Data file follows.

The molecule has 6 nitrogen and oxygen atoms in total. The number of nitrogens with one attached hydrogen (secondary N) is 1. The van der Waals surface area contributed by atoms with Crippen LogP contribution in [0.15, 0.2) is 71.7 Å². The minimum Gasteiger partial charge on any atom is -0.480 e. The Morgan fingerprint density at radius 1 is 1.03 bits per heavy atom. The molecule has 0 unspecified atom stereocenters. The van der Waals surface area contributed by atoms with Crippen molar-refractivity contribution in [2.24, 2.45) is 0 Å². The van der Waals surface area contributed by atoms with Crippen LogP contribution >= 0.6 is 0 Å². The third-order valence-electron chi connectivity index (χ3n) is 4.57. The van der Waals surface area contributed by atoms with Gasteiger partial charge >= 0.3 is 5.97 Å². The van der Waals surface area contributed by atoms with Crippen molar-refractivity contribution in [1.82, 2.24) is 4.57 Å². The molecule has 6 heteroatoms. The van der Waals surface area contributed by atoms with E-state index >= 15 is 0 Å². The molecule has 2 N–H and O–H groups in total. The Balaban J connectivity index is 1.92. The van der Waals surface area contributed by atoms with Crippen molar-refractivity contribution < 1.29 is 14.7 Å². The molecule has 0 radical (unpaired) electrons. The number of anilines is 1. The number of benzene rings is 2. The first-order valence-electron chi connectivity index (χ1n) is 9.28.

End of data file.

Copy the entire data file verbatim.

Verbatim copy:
The molecule has 6 nitrogen and oxygen atoms in total. The number of nitrogens with one attached hydrogen (secondary N) is 1. The van der Waals surface area contributed by atoms with Crippen LogP contribution in [0.15, 0.2) is 71.7 Å². The minimum Gasteiger partial charge on any atom is -0.480 e. The Morgan fingerprint density at radius 1 is 1.03 bits per heavy atom. The molecule has 0 unspecified atom stereocenters. The van der Waals surface area contributed by atoms with Crippen molar-refractivity contribution in [2.24, 2.45) is 0 Å². The van der Waals surface area contributed by atoms with Crippen LogP contribution >= 0.6 is 0 Å². The third-order valence-electron chi connectivity index (χ3n) is 4.57. The van der Waals surface area contributed by atoms with Gasteiger partial charge >= 0.3 is 5.97 Å². The van der Waals surface area contributed by atoms with Crippen molar-refractivity contribution in [1.82, 2.24) is 4.57 Å². The molecule has 6 heteroatoms. The van der Waals surface area contributed by atoms with E-state index >= 15 is 0 Å². The molecule has 2 N–H and O–H groups in total. The Balaban J connectivity index is 1.92. The van der Waals surface area contributed by atoms with Crippen molar-refractivity contribution < 1.29 is 14.7 Å². The molecule has 0 radical (unpaired) electrons. The number of anilines is 1. The number of benzene rings is 2. The first-order valence-electron chi connectivity index (χ1n) is 9.28.